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Dig into the details: Mayor O’Connell’s $3.1B transit plan for Nashville

It was first announced that Nashvillians can expect to see a transit referendum on the November ballot back in February. Now, we have more details on what that plan will look like.

A blurred view of someone driving and about to take an exit as they come into the Nashville. You can see the downtown skyline clearly in the distance.

Whether you walk, bike, ride, or drive — this plan is geared towards you. | Photo by Luke Witter via Unsplash

Two months following Mayor O’Connell’s announcement that Nashvillians can expect a major transit improvement plan on the November ballot, we now have an idea of what that might look like.

The $3.1 billion “Choose How You Move” initiative would depend on voters approving a half-cent sales tax increase (that’s an additional $70 a year for a household with a median income of $70,000) to fund improvements in four key areas: sidewalks, signals, service, and safety.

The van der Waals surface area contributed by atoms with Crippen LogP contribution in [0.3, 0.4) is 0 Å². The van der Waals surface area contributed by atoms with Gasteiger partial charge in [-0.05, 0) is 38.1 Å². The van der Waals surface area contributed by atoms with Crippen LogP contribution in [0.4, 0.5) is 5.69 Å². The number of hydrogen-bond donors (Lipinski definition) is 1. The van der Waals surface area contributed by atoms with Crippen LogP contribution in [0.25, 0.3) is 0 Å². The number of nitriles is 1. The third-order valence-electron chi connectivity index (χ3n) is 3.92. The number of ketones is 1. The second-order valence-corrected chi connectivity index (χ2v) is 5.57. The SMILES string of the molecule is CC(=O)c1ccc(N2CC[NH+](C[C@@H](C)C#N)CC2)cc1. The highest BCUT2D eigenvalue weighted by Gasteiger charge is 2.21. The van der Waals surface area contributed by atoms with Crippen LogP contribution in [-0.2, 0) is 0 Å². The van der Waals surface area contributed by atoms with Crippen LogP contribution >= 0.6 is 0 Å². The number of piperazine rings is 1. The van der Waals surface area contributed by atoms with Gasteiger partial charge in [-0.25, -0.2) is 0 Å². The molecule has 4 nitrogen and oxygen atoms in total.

The increase, if approved, could go into effect in February 2025 and would account for around 40% of the plan’s total cost. The other 60% will come from state + federal funds and other sources. Let’s take a look at the big picture.

Public transit

WeGo service improvement and expansion accounts for over half of the plan’s focus. Key highlights include:

  • 12 new transit centers
  • 285 new or upgraded bus stops
  • 17 park and ride locations
  • Two bus garages
  • 65 buses
  • Doubled service and 24/7 routes

Sidewalks, signals, and safety

Don’t move with WeGo? These improvements are aimed at making travel seamless for drivers, walkers, bikers, and pedestrians.

  • 86 miles of new or upgraded sidewalks + safety improvements at 35 intersections identified as “high injury” areas
  • Modernizing 592 traffic signals along pikes and transit routes that will adapt based on traffic so drivers can spend less time at red lights
  • Up to 35 miles of new or improved bike facilities
  • 54 miles of All-Access Corridors with bus-only lanes to improve travel for all modes

Pro tip: Visit pages 92-94 of the project plan to see the proposed timeline of updates in years to come.

Next steps to move forward

    Buckle up — The plan still has a few stops before it reaches the ballot. Nashvillians can expect public input opportunities, and later this summer, it will go before Metro Council for approval.
    Bonus: Use the project’s interactive maps to keep track of each component’s plans based on how you move most.

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